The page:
If there was going to be some real price to pay, then maybe the breaking voice, quivering lips and sniffles to fight back tears would generate some catharsis in me for steroid cheats like Mark McGwire when they hold their meet-the-press confessionals and employ such a full range of histrionics. The problem is there isn't any tangible penalty. There is only reward. In McGwire's case, a job with, of all employers, Major League Baseball, the very game he played and ripped off.
He followed in pro football Rodney Harrison, who retired after last season from the New England Patriots -- where in 2007 he was suspended four games for using human growth hormone -- and walked right into an NFL Sunday Night Football broadcasting job with NBC. Harrison shares the broadcast with Bob Costas, who on Monday, interestingly, had McGwire delivered to him so McGwire could further display his emotions in a bid to win the public's forgiveness. (Did I miss the NFL Sunday Night telecast on NBC where Costas grilled Harrison about his use of banned drugs?)
And before Harrison last year, there was Alex Rodriguez, who kept his gig after his training camp mea culpa: "I wanted to prove to everyone that I was worth ... being one of the greatest players of all-time. And I did take a banned substance. For that, I'm very sorry," A-Rod said. At the end of last season, he walked away with a World Series' ring.
Truth is, despite all of the choked-up press conferences, none of these guys have really taken the medicine all of us have made seem so hard to swallow, that they cheated by using performance-enhancing drugs, or PEDS, as we call them cutely these days like some child's candy. The only athletes who have danced to the music they were forced to face are women -- two to be exact, former all-world track and field star Marion Jones and sprint cyclist Tammy Thomas, who won a silver medal for the United States at the 2001 World Track Cycling Championships. (Tim Montgomery, Jones' old boyfriend and cheating sprint champion, got sent up on a money laundering plea.)
Jones and Thomas went to court. Jones and Thomas got sentenced -- Jones behind bars and Thomas behind the walls of her home under house arrest.
Jones got six months in prison, plus two years of probation and community service, for lying to federal prosecutors investigating the use of performance-enhancing substances tied to the infamous BALCO (Bay Area Lab Co-Operative) operation that ensnared names from a myriad of sports like baseball's other big slugger Barry Bonds and boxer Shane Mosley. Thomas was handed six months of home confinement for lying to the grand jury investigating BALCO too.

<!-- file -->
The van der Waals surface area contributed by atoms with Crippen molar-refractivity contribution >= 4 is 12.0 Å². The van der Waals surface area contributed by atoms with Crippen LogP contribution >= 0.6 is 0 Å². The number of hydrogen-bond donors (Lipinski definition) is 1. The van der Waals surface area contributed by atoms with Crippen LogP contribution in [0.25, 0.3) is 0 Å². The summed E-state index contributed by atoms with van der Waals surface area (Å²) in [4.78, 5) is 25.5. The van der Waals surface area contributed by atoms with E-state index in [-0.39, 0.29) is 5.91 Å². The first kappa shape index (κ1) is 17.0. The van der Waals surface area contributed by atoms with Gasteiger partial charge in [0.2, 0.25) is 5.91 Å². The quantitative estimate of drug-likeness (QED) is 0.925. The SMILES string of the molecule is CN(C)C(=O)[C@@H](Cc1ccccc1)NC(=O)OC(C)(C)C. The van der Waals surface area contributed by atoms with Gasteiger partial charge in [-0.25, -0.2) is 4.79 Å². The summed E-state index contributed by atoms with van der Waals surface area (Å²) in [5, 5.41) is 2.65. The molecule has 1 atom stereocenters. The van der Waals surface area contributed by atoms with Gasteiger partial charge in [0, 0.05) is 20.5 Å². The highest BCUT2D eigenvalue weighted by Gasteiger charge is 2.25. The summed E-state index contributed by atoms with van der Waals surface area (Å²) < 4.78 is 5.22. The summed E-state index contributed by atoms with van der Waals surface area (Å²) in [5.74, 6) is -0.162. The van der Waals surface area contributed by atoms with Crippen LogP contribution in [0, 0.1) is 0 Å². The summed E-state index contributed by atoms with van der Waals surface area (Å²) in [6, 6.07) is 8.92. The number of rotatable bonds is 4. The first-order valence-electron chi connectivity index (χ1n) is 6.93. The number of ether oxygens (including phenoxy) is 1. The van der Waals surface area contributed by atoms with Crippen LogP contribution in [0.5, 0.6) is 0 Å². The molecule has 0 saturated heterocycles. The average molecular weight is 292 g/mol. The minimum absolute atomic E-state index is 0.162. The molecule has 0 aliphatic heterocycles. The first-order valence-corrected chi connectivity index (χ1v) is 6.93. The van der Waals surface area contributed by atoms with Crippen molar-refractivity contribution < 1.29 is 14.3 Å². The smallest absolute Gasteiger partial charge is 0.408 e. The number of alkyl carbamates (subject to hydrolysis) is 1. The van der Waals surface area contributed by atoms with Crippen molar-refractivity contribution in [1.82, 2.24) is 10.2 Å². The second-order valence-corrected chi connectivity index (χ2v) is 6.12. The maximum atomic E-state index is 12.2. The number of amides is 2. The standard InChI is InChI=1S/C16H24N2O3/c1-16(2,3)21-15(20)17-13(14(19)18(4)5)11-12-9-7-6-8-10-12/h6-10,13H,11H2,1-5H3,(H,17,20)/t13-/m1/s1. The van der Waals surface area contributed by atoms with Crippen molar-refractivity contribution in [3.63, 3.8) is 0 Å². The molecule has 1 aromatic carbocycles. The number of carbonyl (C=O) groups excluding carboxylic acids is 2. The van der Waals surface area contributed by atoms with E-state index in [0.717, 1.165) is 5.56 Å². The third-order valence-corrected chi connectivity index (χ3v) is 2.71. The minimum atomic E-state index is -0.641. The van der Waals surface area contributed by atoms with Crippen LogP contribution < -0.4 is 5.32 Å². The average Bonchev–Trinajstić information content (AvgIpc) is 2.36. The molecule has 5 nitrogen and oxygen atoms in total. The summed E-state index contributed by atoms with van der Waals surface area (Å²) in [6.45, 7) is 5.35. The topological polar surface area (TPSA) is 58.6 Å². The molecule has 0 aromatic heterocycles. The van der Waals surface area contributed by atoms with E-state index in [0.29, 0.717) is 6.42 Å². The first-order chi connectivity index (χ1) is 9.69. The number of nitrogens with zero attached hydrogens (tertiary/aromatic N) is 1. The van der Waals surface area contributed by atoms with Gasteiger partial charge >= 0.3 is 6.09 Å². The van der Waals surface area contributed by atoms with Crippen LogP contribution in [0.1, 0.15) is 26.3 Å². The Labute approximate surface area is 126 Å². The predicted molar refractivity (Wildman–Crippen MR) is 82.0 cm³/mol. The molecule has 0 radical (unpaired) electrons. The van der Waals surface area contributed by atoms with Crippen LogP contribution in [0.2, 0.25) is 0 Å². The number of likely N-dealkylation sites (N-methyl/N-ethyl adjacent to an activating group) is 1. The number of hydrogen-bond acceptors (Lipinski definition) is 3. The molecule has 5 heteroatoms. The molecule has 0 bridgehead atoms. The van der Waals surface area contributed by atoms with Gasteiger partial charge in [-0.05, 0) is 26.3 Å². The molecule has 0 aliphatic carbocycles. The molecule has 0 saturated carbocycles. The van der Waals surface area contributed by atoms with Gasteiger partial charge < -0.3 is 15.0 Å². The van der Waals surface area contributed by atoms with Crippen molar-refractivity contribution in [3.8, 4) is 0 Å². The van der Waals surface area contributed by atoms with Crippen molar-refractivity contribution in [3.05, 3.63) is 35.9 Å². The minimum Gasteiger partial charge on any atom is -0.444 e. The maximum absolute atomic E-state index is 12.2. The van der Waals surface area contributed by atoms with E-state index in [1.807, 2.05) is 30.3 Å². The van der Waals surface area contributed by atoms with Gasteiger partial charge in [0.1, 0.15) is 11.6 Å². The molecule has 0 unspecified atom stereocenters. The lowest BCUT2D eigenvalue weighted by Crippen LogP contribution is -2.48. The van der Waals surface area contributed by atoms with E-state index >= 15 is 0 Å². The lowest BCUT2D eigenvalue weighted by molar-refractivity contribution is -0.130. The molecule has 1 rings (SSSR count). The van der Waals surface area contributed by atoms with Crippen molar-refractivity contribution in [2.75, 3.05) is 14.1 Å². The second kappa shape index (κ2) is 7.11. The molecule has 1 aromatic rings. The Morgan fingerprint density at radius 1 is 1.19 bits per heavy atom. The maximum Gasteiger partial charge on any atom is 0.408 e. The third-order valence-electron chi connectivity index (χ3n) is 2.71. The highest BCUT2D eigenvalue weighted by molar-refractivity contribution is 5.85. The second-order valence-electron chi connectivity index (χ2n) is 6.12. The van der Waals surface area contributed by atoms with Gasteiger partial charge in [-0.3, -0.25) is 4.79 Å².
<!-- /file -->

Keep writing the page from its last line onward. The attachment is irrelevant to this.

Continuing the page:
Unlike baseball, which is returning McGwire to its bosom as a Cardinals hitting coach -- and has yet to jettison other admitted cheaters like the Giambi brothers, Troy Glaus, Andy Pettitte, et al. -- USA Track & Field hasn't invited Jones, its face for a decade, back to coach or mentor or even advise up-and-coming stars what not to do. Even cyber hacks cut deals with the government or industry to show them how to better secure their computer systems.
Neither ESPN, NBC nor ABC, who share the broadcasting of USA Track & Field events like the venerable Millrose Games at the end of this month and the Indoor Championships the end of next month, have sought Jones, as NBC did Harrison for Sunday Night Football, to join their commentary booths.
The University of North Carolina, where Jones was a scholarship athlete, hasn't asked her to help coach its women's track team, either. Jones has been left to fend for herself after getting out of prison. She's attempting an athletic comeback now as a basketball player, which she played at North Carolina as a point guard on a national championship team.
Thomas had fewer things in her sport to fall back on if there was going to be anything for her to fall back on at all. Cycling isn't a lucrative sport for many unless they're named Armstrong. So Thomas was working towards becoming a lawyer and had taken out loans to attend law school at the University of Oklahoma at the time she was indicted. She is on pace to graduate with an Oklahoma law degree later this year, but it has been suggested that it will be difficult for her to make the bar in any state with a perjury conviction -- a crime of moral turpitude -- on her record. So Thomas' involvement in the Steroids Era could even cost her a second career unattached to her first as an athlete.
None of this is to suggest that Jones and Thomas should be suffering less harsh consequences for their mistakes. Jones confessed in her own teary-eyed press conference as the smoke around her suggested she was on fire, too. Thomas infamously lashed out at jurors and prosecutors as she heard her conviction read in court a couple of years ago. She refused then to admit guilt and charged those who convicted her with simply being out to ruin her life.
McGwire's life certainly wasn't ruined by his admission at the start of this workweek. He gained employment out of it and, to read a few baseball writers, maybe even a few votes for the Hall of Fame. A few people may even have felt sorry for him as he struggled to say that the lie he lived with for so long was the toughest thing he had to do in his life.
Of course, the tougher thing would've been to man up, as they say in the vernacular of tough-guy sports like baseball where the 6-foot-5, 235-pound McGwire loomed for so long, and admit to wrongdoing when lawmakers on Capitol Hill first asked, immunity be damned. That would be the thing for Bonds and Clemens to do as well, federal investigation be damned.
I'd feel sorry for them if they went to prison and faced bankruptcy and lost their homes because no one in their sport would embrace them anymore. But compared to the ladies, they're just fine. They're still playing games -- with everyone.